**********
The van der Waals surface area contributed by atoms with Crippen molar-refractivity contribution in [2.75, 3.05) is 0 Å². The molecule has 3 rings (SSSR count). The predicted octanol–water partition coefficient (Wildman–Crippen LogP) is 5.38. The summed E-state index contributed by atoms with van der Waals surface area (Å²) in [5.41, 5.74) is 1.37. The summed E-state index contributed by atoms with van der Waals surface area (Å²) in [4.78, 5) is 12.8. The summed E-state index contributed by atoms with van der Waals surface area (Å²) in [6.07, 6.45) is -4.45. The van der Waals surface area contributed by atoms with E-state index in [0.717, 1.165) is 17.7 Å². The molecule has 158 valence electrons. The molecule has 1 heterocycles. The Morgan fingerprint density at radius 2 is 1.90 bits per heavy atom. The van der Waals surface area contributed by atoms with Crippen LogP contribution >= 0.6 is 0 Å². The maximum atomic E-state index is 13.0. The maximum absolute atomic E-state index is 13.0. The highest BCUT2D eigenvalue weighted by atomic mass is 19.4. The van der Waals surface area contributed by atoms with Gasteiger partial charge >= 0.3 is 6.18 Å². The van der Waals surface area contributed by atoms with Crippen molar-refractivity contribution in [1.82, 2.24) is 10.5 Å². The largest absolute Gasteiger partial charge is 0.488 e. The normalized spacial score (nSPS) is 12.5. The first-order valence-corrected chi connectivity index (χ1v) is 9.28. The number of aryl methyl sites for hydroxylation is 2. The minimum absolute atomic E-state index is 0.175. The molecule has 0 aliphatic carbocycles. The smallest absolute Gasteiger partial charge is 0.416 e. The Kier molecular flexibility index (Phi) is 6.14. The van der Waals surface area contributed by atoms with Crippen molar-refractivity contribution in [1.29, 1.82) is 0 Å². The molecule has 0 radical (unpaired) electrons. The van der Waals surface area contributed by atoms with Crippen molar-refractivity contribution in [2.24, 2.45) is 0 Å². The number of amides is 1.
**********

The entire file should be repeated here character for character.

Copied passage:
The van der Waals surface area contributed by atoms with Crippen molar-refractivity contribution in [2.75, 3.05) is 0 Å². The molecule has 3 rings (SSSR count). The predicted octanol–water partition coefficient (Wildman–Crippen LogP) is 5.38. The summed E-state index contributed by atoms with van der Waals surface area (Å²) in [5.41, 5.74) is 1.37. The summed E-state index contributed by atoms with van der Waals surface area (Å²) in [4.78, 5) is 12.8. The summed E-state index contributed by atoms with van der Waals surface area (Å²) in [6.07, 6.45) is -4.45. The van der Waals surface area contributed by atoms with E-state index in [0.717, 1.165) is 17.7 Å². The molecule has 158 valence electrons. The molecule has 1 heterocycles. The Morgan fingerprint density at radius 2 is 1.90 bits per heavy atom. The van der Waals surface area contributed by atoms with Crippen LogP contribution >= 0.6 is 0 Å². The maximum atomic E-state index is 13.0. The maximum absolute atomic E-state index is 13.0. The highest BCUT2D eigenvalue weighted by atomic mass is 19.4. The van der Waals surface area contributed by atoms with Gasteiger partial charge >= 0.3 is 6.18 Å². The van der Waals surface area contributed by atoms with Crippen molar-refractivity contribution in [1.82, 2.24) is 10.5 Å². The largest absolute Gasteiger partial charge is 0.488 e. The normalized spacial score (nSPS) is 12.5. The first-order valence-corrected chi connectivity index (χ1v) is 9.28. The number of aryl methyl sites for hydroxylation is 2. The minimum absolute atomic E-state index is 0.175. The molecule has 0 aliphatic carbocycles. The smallest absolute Gasteiger partial charge is 0.416 e. The Kier molecular flexibility index (Phi) is 6.14. The van der Waals surface area contributed by atoms with Crippen molar-refractivity contribution in [1.29, 1.82) is 0 Å². The molecule has 0 radical (unpaired) electrons. The van der Waals surface area contributed by atoms with Crippen molar-refractivity contribution in [2.24, 2.45) is 0 Å². The number of amides is 1.